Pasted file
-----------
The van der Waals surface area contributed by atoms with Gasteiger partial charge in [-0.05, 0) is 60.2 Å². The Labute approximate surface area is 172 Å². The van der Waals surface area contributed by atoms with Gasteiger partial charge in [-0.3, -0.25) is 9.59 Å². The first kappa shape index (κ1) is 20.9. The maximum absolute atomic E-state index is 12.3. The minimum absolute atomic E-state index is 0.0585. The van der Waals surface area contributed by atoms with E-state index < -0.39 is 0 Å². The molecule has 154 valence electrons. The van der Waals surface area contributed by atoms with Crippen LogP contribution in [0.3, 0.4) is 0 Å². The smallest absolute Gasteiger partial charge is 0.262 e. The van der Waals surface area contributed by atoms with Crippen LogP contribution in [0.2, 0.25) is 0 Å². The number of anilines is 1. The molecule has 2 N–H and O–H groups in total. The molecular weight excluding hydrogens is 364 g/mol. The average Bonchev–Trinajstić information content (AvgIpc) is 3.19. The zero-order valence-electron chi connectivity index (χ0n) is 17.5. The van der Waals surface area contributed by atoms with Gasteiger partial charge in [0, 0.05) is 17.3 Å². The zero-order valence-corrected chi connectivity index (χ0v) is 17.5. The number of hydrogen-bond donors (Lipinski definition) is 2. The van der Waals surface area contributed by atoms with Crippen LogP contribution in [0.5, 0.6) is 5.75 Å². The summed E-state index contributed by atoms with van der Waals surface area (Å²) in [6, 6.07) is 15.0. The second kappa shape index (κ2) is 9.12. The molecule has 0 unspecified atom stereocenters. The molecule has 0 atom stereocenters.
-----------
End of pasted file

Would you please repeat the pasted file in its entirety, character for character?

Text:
The van der Waals surface area contributed by atoms with Gasteiger partial charge in [-0.05, 0) is 60.2 Å². The Labute approximate surface area is 172 Å². The van der Waals surface area contributed by atoms with Gasteiger partial charge in [-0.3, -0.25) is 9.59 Å². The first kappa shape index (κ1) is 20.9. The maximum absolute atomic E-state index is 12.3. The minimum absolute atomic E-state index is 0.0585. The van der Waals surface area contributed by atoms with E-state index < -0.39 is 0 Å². The molecule has 154 valence electrons. The van der Waals surface area contributed by atoms with Crippen LogP contribution in [0.3, 0.4) is 0 Å². The smallest absolute Gasteiger partial charge is 0.262 e. The van der Waals surface area contributed by atoms with Crippen LogP contribution in [0.2, 0.25) is 0 Å². The number of anilines is 1. The molecule has 2 N–H and O–H groups in total. The molecular weight excluding hydrogens is 364 g/mol. The average Bonchev–Trinajstić information content (AvgIpc) is 3.19. The zero-order valence-electron chi connectivity index (χ0n) is 17.5. The van der Waals surface area contributed by atoms with Gasteiger partial charge in [0, 0.05) is 17.3 Å². The zero-order valence-corrected chi connectivity index (χ0v) is 17.5. The number of hydrogen-bond donors (Lipinski definition) is 2. The van der Waals surface area contributed by atoms with Crippen LogP contribution in [0.5, 0.6) is 5.75 Å². The summed E-state index contributed by atoms with van der Waals surface area (Å²) in [6, 6.07) is 15.0. The second kappa shape index (κ2) is 9.12. The molecule has 0 unspecified atom stereocenters. The molecule has 0 atom stereocenters.